A few weeks ago while paddling with a friend at Falls Lake, he noticed what appeared to be tree goo stuck to the branches of many of the partially submerged trees that line the lake. Having never noticed this before, we guessed that maybe it was some sort of fish eggs or possibly sap running out of the branches. It was quite solid to the touch, almost like an extra thick version of ballistics gel like you might see on Mythbusters, so the egg sack theory didn’t make too much sense and since it was on a variety of trees(and I’ve never seen it before) the sap theory didn’t make much sense either.
After seeing this for a few weeks and wondering what it was, I finally got around to googling it and it appears that what we were seeing is a type of bryozoan bloom of a species called Pectinatella magnifica. Bryozoan’s are a very small aquatic filter feeder and this particular specieis of fresh water bryozoan is commonly found in waters East of the Mississippi, but has been cropping up in a number of non-native places, such as Washington.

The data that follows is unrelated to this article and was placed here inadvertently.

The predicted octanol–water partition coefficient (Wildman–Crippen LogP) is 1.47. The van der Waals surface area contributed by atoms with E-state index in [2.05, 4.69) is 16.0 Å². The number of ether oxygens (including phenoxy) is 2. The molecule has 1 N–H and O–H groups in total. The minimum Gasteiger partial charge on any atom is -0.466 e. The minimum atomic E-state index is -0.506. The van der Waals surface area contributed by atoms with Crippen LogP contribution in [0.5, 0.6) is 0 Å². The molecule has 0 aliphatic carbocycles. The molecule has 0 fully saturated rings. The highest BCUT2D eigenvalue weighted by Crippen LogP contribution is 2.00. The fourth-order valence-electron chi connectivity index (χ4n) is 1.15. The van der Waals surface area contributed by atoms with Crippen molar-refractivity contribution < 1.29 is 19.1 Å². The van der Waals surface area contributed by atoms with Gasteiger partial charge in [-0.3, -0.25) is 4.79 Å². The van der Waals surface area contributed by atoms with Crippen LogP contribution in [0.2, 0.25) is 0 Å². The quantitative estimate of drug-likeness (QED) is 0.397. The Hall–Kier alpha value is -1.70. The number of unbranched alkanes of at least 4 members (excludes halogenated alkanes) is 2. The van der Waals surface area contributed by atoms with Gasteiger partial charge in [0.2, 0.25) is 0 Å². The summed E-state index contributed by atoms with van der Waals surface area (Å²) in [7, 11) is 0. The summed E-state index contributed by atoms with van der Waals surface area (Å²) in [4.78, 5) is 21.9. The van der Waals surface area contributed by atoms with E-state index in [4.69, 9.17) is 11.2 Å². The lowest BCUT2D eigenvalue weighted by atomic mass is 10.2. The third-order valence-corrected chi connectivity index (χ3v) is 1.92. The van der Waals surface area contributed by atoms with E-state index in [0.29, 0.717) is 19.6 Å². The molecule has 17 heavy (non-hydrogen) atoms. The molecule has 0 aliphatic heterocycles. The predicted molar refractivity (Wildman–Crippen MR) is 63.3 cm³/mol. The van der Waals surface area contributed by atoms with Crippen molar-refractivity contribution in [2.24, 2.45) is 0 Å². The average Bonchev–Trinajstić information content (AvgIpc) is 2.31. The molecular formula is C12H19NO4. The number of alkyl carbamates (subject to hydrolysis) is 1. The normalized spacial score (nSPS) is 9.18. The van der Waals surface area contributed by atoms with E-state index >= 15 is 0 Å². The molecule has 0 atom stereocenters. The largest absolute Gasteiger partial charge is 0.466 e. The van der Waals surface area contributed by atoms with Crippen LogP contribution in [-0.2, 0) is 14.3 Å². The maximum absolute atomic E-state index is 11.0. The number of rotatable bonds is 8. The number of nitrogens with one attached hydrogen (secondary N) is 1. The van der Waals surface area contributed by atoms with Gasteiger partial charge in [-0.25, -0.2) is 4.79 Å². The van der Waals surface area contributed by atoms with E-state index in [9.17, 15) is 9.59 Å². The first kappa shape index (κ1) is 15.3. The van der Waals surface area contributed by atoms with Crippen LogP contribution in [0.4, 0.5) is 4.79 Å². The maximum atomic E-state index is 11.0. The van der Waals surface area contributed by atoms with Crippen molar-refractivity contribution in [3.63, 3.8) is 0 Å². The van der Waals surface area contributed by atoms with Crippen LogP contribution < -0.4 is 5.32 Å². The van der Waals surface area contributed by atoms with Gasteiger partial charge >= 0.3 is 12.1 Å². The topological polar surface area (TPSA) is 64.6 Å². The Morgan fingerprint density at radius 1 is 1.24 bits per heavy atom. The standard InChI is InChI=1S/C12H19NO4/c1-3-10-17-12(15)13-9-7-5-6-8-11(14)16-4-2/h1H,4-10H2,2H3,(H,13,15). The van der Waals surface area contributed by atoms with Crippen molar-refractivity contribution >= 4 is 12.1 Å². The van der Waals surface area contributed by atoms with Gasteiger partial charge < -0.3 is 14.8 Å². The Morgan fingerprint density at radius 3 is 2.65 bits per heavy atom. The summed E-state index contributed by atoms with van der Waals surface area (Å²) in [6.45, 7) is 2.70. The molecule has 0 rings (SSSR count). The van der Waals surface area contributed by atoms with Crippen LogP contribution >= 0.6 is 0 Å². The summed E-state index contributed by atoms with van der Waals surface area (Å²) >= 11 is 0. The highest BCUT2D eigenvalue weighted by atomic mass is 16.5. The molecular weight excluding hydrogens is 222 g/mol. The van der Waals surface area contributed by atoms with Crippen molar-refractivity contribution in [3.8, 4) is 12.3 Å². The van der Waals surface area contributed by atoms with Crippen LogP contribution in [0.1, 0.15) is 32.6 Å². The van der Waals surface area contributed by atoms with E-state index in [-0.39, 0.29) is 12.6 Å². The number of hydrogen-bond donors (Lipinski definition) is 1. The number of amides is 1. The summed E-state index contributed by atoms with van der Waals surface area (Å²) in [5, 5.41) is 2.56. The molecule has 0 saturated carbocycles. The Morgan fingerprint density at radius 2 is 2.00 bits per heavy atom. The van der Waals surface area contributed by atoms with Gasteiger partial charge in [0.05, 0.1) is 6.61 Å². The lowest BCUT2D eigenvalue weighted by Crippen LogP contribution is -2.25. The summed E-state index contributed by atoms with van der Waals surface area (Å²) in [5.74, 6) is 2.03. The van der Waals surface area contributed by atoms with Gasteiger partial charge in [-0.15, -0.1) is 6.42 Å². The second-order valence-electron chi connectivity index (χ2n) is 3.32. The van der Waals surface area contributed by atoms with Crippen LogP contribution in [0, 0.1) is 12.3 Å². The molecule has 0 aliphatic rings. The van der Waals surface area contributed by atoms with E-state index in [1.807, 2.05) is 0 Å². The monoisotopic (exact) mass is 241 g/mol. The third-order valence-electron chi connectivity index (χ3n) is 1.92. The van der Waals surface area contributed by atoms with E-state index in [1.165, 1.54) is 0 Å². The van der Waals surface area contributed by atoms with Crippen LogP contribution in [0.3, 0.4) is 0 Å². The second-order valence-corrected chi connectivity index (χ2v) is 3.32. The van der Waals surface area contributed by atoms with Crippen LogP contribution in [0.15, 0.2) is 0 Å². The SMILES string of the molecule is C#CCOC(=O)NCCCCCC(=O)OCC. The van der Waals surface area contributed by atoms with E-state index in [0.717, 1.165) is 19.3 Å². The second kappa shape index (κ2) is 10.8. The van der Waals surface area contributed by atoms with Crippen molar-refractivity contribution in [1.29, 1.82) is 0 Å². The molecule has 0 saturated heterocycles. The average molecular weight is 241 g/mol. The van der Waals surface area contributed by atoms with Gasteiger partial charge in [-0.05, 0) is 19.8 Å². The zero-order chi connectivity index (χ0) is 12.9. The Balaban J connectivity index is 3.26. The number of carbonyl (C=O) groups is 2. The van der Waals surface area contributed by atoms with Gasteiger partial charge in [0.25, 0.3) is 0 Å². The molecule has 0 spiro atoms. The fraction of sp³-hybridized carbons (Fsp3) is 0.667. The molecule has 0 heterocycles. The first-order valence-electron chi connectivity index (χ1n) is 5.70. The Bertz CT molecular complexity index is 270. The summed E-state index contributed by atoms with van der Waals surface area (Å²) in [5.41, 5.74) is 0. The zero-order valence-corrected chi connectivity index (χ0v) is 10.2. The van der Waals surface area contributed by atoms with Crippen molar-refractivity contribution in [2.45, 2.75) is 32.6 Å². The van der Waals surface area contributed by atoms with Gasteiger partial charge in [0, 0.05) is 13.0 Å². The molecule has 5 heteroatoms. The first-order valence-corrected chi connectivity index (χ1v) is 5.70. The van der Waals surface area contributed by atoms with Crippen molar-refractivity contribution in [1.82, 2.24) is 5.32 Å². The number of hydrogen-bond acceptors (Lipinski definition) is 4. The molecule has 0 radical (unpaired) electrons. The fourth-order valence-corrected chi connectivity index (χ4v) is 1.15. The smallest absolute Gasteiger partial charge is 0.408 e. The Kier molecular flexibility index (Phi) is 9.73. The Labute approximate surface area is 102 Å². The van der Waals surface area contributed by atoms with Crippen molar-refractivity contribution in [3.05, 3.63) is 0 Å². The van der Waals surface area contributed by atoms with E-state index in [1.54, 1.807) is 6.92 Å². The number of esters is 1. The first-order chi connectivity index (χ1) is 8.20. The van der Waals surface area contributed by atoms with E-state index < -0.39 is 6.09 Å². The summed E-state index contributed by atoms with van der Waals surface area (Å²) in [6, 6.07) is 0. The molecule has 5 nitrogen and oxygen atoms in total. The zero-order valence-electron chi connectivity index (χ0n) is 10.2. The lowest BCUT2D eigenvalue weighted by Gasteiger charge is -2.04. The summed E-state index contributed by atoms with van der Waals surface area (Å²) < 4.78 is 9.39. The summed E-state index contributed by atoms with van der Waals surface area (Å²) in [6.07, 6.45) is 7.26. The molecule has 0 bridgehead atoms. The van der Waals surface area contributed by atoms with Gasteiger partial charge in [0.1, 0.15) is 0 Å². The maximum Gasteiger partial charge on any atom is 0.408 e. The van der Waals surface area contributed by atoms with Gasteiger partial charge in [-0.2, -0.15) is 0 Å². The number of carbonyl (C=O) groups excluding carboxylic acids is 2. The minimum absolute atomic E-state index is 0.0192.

Scientists are unsure of what impact these might have in areas where they do not normally appear and they can only survive in water that is around 60 degrees Fahrenheit, so as we see temperatures increase due to global warming, they are likely to appear in places that they would otherwise not survive. They are filter feeders, so keep the water clean, which can be a good thing, but also has an impact on other species that live in the water.
It is possible these have always been here and I just never noticed them before, although I feel like it is a somewhat new occurrence and they are EVERYWHERE around Falls Lake!